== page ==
Wayne County Circuit Judge Annette Berry had a jury form that only a prosecutor would love: it had not option for a verdict of “not guilty.” The error has resulted in the Michigan Court of Appeals overturning the conviction of Michael Jess Wade, 50, a former security guard who was convicted of shooting and killing a suspected thief.
Appellate Judges William Whitbeck, Peter O’Connell and Donald Owens held “We … conclude that the verdict form was defective, requiring reversal, because it did not give the jury the opportunity to return a general verdict of not guilty. We note that the verdict form would not have been defective if it had included a box through which the jury could have found defendant not guilty of second-degree murder and not guilty of involuntary manslaughter. Despite the trial court’s efforts to clarify the verdict form with its instructions, because of the way the verdict form was set up, the jury was not given the opportunity to find defendant either generally not guilty or not guilty of the lesser-included offenses in violation of his constitutional right to a trial by jury.”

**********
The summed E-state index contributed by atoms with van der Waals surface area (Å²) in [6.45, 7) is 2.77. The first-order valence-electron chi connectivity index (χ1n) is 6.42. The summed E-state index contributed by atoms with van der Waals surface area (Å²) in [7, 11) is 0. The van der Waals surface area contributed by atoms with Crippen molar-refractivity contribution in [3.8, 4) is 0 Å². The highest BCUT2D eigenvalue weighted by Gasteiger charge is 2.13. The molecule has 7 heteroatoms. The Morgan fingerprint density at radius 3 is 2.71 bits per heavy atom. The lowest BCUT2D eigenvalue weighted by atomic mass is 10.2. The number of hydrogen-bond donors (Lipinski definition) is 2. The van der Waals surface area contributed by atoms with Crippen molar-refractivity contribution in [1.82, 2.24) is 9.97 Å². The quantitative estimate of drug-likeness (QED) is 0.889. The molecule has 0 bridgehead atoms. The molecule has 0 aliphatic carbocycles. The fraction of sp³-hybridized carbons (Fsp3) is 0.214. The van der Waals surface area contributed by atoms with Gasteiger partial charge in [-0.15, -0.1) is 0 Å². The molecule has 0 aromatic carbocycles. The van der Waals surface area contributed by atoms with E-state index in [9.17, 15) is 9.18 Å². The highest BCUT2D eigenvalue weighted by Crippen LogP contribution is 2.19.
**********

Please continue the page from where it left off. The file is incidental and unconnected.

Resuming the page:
While Berry’s form did give jurors a not-guilty choice for the first-degree murder charge, it omitted the option of finding Wade generally not guilty or not guilty of the lesser offenses of second-degree murder or involuntary manslaughter.
There appeared to be confusion about the form when the foreman spoke to Berry but Berry reportedly cut off the foreman and said, “Just tell me which box you checked.” The court of appeals just checked the box “overturned.”
The case itself was somewhat interesting. Wade worked at an impound lot for a decade and discovered Edward Browder, 51, breaking into cars. Browder had a record of such thefts at this lot and had broken into the lot through a hole in the fence. Wade said that he fired a warning shot with his shotgun that ricocheted, broke apart and struck Browder in the back. He also said the Browder threw something at him. A medical examiner contradicted the testimony that said that Browder was killed by two direct shots to the back and one that ricocheted. Wade was accused of moving the body to a road to hide the offense.
A guard cannot use lethal force to protect property and can only use such force to protect oneself when faced with a comparable threat. The same rule applies in torts. In this case, the examiner said that Browder was running away.
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